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February 26, 2021

Update: FDA Warns 18 More Small Vape Manufacturers

Feb. 26 update

On Feb. 26, the FDA issued 18 more warning letters to small vape manufacturers. As with the three previous rounds of warnings, all 18 businesses are small e-liquid manufacturers that registered products with the agency, but didn't file PMTAs by the Sept. 9, 2020 deadline.

  • Adore eLiquid
  • Black Dog Reserve LLC
  • Bulldog Vapor LLC
  • California Vaping Company Inc.
  • Chuckin’ Clouds Vape Shop Inc.
  • Dripco LLC (Dripco Vape Company)
  • E-Cig Outlet LLC
  • Smooth Vapes, Inc.
  • Square Vape Labs Inc.
  • Tally Ho Vapor Tonic LLC
  • The Chubby Baker LLC
  • The Vape Corner, Inc.
  • The Vapor Emporium LLC
  • Vaporatory LLC
  • Vapor City Plus LLC
  • VaporIce Inc.
  • Vapor Invasion LLC
  • Vapor Maven E-Juice LLC

Feb. 12, 2021

The FDA Center for Tobacco Products today issued 11 warning letters to vape manufacturers that have continued to sell products registered with the FDA without having filed Premarket Tobacco Applications (PMTAs). This is the third round of warnings since Jan. 15.

Products are not allowed to remain on the market if a PMTA was not submitted by Sept. 9, 2020, and no product that wasn’t on the market before Aug. 8, 2016 is allowed to be sold at all without first receiving PMTA approval. So far, the FDA has not approved a PMTA for any e-liquid-based vaping product.

All three batches of warning letters have gone to small e-liquid manufacturers that primarily sell to online or vape shop customers. Because they registered products with the FDA, as mandated by the agency’s Deeming Rule, the FDA is able to cross-reference their registered products with PMTA submissions and build a list of enforcement targets.

With hundreds or maybe over a thousand small manufacturers that didn’t attempt to file PMTAs, the FDA will be able to issue small batches of warning letters weekly for a long time while it decides how to proceed handling the thousands of PMTAs submitted by small manufacturers who attempted to participate in the process.

With their labs closed and made unsellable by the FDA’s regulatory demands, some owners will attempt to recoup their investment by operating outside the law.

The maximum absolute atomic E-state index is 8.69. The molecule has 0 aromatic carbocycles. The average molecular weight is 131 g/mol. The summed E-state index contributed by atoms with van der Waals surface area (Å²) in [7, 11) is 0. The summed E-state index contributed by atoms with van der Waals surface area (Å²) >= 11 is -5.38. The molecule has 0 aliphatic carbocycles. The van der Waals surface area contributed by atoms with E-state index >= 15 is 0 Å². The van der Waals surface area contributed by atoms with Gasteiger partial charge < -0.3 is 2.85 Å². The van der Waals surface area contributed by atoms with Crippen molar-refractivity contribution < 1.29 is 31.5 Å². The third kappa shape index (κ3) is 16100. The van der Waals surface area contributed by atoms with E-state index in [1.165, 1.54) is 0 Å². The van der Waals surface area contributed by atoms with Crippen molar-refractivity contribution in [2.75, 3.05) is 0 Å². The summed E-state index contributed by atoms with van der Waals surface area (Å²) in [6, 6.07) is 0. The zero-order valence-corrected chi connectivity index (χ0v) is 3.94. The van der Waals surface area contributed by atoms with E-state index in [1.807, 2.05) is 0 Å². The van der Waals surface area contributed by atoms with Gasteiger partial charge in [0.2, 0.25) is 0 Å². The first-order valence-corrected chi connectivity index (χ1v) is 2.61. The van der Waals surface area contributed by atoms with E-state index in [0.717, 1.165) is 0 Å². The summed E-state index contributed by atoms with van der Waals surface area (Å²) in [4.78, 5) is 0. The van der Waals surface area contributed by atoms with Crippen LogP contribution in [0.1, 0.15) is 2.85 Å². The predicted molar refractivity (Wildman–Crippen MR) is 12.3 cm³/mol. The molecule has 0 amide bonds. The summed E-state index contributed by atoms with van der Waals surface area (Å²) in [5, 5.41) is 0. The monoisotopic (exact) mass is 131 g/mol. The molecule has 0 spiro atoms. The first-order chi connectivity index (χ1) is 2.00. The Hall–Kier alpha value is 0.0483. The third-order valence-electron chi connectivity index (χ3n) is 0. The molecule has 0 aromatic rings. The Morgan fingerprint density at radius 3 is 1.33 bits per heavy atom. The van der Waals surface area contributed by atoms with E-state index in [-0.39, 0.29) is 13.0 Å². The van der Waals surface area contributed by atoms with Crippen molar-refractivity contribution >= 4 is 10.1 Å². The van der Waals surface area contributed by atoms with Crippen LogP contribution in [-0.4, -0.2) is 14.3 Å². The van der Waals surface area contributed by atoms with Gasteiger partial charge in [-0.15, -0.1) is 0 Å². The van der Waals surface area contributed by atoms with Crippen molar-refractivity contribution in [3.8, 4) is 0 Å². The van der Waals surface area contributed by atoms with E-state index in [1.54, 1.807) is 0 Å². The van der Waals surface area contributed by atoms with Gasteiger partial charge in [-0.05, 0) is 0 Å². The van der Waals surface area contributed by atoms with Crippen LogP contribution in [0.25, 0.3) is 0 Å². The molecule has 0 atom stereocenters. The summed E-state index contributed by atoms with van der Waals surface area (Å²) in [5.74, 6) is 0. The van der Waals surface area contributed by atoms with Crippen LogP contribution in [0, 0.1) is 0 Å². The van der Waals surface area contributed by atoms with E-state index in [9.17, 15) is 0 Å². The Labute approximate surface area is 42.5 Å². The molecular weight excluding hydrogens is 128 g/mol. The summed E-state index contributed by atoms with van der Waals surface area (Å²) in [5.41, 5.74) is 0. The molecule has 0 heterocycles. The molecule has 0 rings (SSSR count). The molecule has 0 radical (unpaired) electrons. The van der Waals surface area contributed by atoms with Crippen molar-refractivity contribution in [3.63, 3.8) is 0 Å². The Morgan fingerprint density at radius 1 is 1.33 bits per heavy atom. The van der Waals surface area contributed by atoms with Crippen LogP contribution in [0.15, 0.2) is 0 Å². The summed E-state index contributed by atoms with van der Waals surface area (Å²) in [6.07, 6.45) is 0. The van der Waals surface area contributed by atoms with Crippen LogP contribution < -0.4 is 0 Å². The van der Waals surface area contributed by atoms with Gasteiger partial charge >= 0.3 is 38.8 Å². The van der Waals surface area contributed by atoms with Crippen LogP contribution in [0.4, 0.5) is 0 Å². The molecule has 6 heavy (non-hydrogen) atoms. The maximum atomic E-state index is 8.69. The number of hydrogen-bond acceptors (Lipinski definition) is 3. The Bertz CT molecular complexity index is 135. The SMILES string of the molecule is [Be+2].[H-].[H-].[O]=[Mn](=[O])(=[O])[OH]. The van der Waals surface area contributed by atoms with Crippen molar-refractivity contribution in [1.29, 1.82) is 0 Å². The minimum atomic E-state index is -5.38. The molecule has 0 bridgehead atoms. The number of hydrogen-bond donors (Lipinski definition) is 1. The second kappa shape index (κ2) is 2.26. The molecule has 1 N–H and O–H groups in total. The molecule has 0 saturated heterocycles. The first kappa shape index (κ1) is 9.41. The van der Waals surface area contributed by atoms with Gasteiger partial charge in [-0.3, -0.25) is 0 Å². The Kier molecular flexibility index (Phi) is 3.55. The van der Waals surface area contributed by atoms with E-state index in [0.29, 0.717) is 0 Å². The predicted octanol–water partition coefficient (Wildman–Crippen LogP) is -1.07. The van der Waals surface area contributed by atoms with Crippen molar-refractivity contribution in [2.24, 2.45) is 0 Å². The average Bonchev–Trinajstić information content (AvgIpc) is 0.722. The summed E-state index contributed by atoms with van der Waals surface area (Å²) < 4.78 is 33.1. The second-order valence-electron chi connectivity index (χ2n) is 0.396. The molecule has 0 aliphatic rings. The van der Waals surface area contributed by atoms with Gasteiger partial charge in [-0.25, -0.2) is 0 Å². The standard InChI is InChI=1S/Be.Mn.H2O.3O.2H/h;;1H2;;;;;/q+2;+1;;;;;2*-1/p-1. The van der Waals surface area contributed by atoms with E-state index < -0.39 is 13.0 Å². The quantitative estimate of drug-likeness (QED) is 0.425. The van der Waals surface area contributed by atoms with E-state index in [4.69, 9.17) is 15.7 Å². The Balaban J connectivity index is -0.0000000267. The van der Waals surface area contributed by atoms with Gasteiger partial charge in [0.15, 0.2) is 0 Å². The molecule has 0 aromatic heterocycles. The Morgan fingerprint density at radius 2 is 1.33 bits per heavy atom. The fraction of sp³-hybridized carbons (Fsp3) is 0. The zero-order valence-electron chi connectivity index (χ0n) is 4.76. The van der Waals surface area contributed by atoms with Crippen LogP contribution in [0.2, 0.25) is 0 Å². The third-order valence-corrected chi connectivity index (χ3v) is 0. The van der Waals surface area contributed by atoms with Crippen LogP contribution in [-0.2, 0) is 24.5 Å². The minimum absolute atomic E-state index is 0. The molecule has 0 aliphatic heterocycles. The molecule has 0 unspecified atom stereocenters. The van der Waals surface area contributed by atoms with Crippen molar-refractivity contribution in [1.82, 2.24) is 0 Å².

Each warning letter references the number of products the company previously registered, and notes that PMTAs have not been submitted for the named products. But while the companies that complied with FDA rules are being systematically targeted for enforcement, those that didn’t follow the rules by registering their products in the government database may be able to avoid detection and remain on the market indefinitely.

Warning letters issued Feb. 12 (number of registered products listed in parentheses):

  • DC Vapor, Inc. (200 registered products)
  • Elemental Vapor Bar (132,200 registered products)
  • Jojo’s Smokeless World Inc. (Mod Shield) (10,700 registered products)
  • Premium Vapor Technologies LLC (140 registered products)
  • Sugar Vapor Company (1,100 registered products)
  • Take Off Corp (30 registered products)
  • The Vapor Spot, LLC (450 registered products)
  • Vapeoholic LLC (2,400 registered products)
  • Vapes Gone Wild Juice, LLC (4,700 registered products)
  • Vaping Xtreme, LLC (2,200 registered products)
  • Vaporescence LLC (Vape King USA) (1,000 registered products)

Warning letters issued Jan. 29 (number of registered products listed in parentheses):

  • American Legends E-Liquid, LLLP (600 registered products)
  • Austin Vapor (400 registered products)
  • Average Joes Juice LLC (2,400 registered products)
  • BloVape (100 registered products)
  • Bombay Vapor LLC (300 registered products)
  • Carolina Vapor Mill, LLC (129,700 registered products)
  • Chief Vapor (17,700 registered products)
  • Cloud Chasers Apothecary LLC (100 registered products)
  • The Mad Alchemist LLC (100 registered products)

The manufacturers cited in the first round of warning letters were previously named.

The FDA demands a response to warning letters within 15 days. Failure to respond can lead to additional FDA actions, like further warnings, monetary penalties, and eventually no-sell orders.

While the FDA may be able to force small manufacturers to end legal sales, some owners of companies forced out of business by the agency are bound to switch to a black market model. With their labs closed and made unsellable by the FDA’s regulatory demands, some owners will attempt to recoup their investment by operating outside the law.

Smokers created vaping without any help from the tobacco industry or anti-smoking crusaders, and vapers have the right to keep innovating to help themselves. My goal is to provide clear, honest information about the challenges vaping faces from lawmakers, regulators, and brokers of disinformation. I recently joined the CASAA board, but my opinions aren’t necessarily CASAA’s, and vice versa. You can find me on Twitter @whycherrywhy
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